Recently I wrote about rediscovering a classic book, The Magic of Dialogue, written in 1999 by the late social scientist Daniel Yankeolvich. The simple premise is that dialogue is a valuable tool for building stronger relationships in the workplace--and by doing so, for helping your organization become more collaborative, innovative and successful.

But engaging in dialogue isn't easy to do--and it's even harder to do it well. People spend a lot of time talking at each other (PowerPoint presentations, I'm looking at you) rather than engaging in candid, productive conversation.

Luckily, Yankelovich's book provides advice about how to overcome the 5 most common obstacles to encouraging dialogue.

Obstacle 1: Starting with different levels of understanding

Dialogue participants often find themselves at different stages in what Yankelovich calls "the judgment curve," the process of gaining knowledge. Some people in the discussion are just learning about the topic, while others have thought about it for weeks or even months and have resolved the issue for themselves.

How to overcome the obstacle

Invest time in briefing participants so that everyone can get on the same page. And Yankelovich advises allocating "extra time for dialogue. Use the time to invite those who are further along in the process of resolution to recount how and why their thoughts evolved, permitting those in earlier stages of resolution to ask them questions and compare experiences."

Obstacle 2: Holding back

In every group of people, there will be those who are very comfortable expressing themselves. But others are introverted or timid. In any case, writes Yankelovich, some people, at least in the early stages, "hold back, unwilling to commit themselves. A key reason that people don't participate is that they don't feel trust. Because dialogue is so open, a certain amount of self-exposure is involved in it."

How to overcome the obstacle

Break the ice. "The approach I like best is to go around the room and ask each participant to say something about his or her own personal past experience that relates to the topic" being discussed, Yankelovich writes. "Eliciting this experience encourages people to move deeply into the subject because they are talking about their own lives and experiences."

Obstacle 3: Listening without hearing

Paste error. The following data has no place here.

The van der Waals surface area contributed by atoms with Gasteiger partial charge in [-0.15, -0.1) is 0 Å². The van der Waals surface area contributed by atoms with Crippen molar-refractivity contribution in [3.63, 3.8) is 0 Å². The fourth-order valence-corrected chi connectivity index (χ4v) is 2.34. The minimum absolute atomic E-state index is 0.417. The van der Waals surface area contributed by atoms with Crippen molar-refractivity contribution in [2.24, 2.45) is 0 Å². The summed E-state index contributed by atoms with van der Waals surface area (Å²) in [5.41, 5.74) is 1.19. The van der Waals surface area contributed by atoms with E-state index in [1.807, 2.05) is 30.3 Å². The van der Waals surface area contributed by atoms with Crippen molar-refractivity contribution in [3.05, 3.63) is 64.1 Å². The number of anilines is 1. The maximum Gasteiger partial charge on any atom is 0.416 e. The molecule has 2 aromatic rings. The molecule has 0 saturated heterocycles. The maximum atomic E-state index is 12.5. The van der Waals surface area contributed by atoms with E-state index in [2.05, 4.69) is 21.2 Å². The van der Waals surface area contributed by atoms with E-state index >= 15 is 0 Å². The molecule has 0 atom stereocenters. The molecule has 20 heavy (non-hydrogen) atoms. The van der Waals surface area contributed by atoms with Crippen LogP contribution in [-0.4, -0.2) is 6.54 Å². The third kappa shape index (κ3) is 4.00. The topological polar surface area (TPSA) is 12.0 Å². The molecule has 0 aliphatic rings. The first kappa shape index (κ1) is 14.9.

A common obstacle is that some people don't make an extra effort to understand others when they are not wholly articulate. "Most people, especially when conflict-ridden, are unaccustomed to finding the rights words and phrases to express their feelings," writes Yankelovich. Ideally, everyone involved in a dialogue practice empathic listening, the ability to tune in to other people's feelings. But often, especially when tensions are high, impatient listeners just forge ahead.

How to overcome the obstacle

You know this already: The most useful technique is for participants to paraphrase what they think they heard the other person say. Even if the person speaking has been misunderstood, the act of other participants' playing back what they think they heard gives the speaker the opportunity to correct or amplify his/her position.

Obstacle 4: Showboating

Showboating, which Merriam Webster defines as "trying to to attract attention by conspicuous behavior," is all too common even among the highest level of leaders. "People, men in particular, can't resist the chance to show off how much they know, how smart they are, how tough-minded they can be, and how active they are as players in the game," writes Yankelovich.

How to overcome the obstacle

Yankelovich advises adding extra time for dialogue because "in most instance, the urge subsides once the showboaters have had a chance to express themselves." In addition, I've found that breakout exercises, especially those involving non-verbal activities like creating a poster, helps manage showboaters. When people have to work together to figure out a problem or build something, the focus is on accomplishing the task, not making a speech.

Obstacle 5: Prematurely moving to action

I'm guilty of this, which Yankelovich calls a "distinctly American problem. In a typical discussion, almost as soon as a problem surfaces, someone is bound to say, 'Well, what are we going to do about it?'" writes Yankelovich. "End of dialogue about problem; beginning of a rush of ideas for leaping into the fray and doing something, almost anything, as long as it smacks of taking action rather than more sitting around and talking." The problem is that a focus on swift action "short-circuits the process of probing the depths of other participants' thoughts, perceptions, feelings and assumptions that can provide a foundation for informed decision-making."

How to overcome the obstacle

Pause and ask team members whether or not more dialogue is needed. Sometimes the problem is lack of mutual understanding and a premature rush to action can only worsen it. So ask participants if they're really ready to make a shared decision. If anyone says, "Let's keep talking," then give the group more time to work things through.